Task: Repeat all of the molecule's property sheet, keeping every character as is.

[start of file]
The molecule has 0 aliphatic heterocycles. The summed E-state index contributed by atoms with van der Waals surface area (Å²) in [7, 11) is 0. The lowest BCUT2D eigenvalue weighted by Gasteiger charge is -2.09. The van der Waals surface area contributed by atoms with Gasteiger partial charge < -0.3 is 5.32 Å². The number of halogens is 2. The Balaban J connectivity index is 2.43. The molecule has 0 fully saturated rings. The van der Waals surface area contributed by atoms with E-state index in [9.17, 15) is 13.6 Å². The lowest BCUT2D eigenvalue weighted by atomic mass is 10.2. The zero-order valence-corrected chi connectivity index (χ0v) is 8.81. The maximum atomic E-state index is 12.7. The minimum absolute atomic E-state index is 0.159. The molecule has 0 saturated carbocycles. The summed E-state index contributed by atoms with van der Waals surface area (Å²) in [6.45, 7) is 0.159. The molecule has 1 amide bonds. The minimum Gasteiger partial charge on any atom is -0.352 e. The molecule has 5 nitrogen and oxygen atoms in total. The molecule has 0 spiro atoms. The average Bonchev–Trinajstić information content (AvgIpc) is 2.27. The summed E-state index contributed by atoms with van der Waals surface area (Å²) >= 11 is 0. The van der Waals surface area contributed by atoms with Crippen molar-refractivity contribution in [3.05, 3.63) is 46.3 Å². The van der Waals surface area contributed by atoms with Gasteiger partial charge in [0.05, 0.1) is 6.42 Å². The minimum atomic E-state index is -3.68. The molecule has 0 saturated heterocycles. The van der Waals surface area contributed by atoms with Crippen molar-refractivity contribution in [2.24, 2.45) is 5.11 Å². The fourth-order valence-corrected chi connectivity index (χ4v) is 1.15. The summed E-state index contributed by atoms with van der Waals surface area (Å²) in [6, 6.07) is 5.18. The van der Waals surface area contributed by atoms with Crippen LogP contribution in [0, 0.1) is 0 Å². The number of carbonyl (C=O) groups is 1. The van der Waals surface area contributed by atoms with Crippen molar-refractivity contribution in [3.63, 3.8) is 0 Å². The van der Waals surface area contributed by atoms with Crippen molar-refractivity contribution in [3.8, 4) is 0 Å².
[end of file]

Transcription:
The molecule has 0 aliphatic heterocycles. The summed E-state index contributed by atoms with van der Waals surface area (Å²) in [7, 11) is 0. The lowest BCUT2D eigenvalue weighted by Gasteiger charge is -2.09. The van der Waals surface area contributed by atoms with Gasteiger partial charge < -0.3 is 5.32 Å². The number of halogens is 2. The Balaban J connectivity index is 2.43. The molecule has 0 fully saturated rings. The van der Waals surface area contributed by atoms with E-state index in [9.17, 15) is 13.6 Å². The lowest BCUT2D eigenvalue weighted by atomic mass is 10.2. The zero-order valence-corrected chi connectivity index (χ0v) is 8.81. The maximum atomic E-state index is 12.7. The minimum absolute atomic E-state index is 0.159. The molecule has 0 saturated carbocycles. The summed E-state index contributed by atoms with van der Waals surface area (Å²) in [6.45, 7) is 0.159. The molecule has 1 amide bonds. The minimum Gasteiger partial charge on any atom is -0.352 e. The molecule has 5 nitrogen and oxygen atoms in total. The molecule has 0 spiro atoms. The average Bonchev–Trinajstić information content (AvgIpc) is 2.27. The summed E-state index contributed by atoms with van der Waals surface area (Å²) >= 11 is 0. The van der Waals surface area contributed by atoms with Crippen molar-refractivity contribution in [3.05, 3.63) is 46.3 Å². The van der Waals surface area contributed by atoms with Gasteiger partial charge in [0.05, 0.1) is 6.42 Å². The minimum atomic E-state index is -3.68. The molecule has 0 saturated heterocycles. The van der Waals surface area contributed by atoms with Crippen molar-refractivity contribution in [2.24, 2.45) is 5.11 Å². The fourth-order valence-corrected chi connectivity index (χ4v) is 1.15. The summed E-state index contributed by atoms with van der Waals surface area (Å²) in [6, 6.07) is 5.18. The van der Waals surface area contributed by atoms with Crippen LogP contribution in [0, 0.1) is 0 Å². The number of carbonyl (C=O) groups is 1. The van der Waals surface area contributed by atoms with Crippen molar-refractivity contribution in [3.63, 3.8) is 0 Å². The van der Waals surface area contributed by atoms with Crippen molar-refractivity contribution in [3.8, 4) is 0 Å².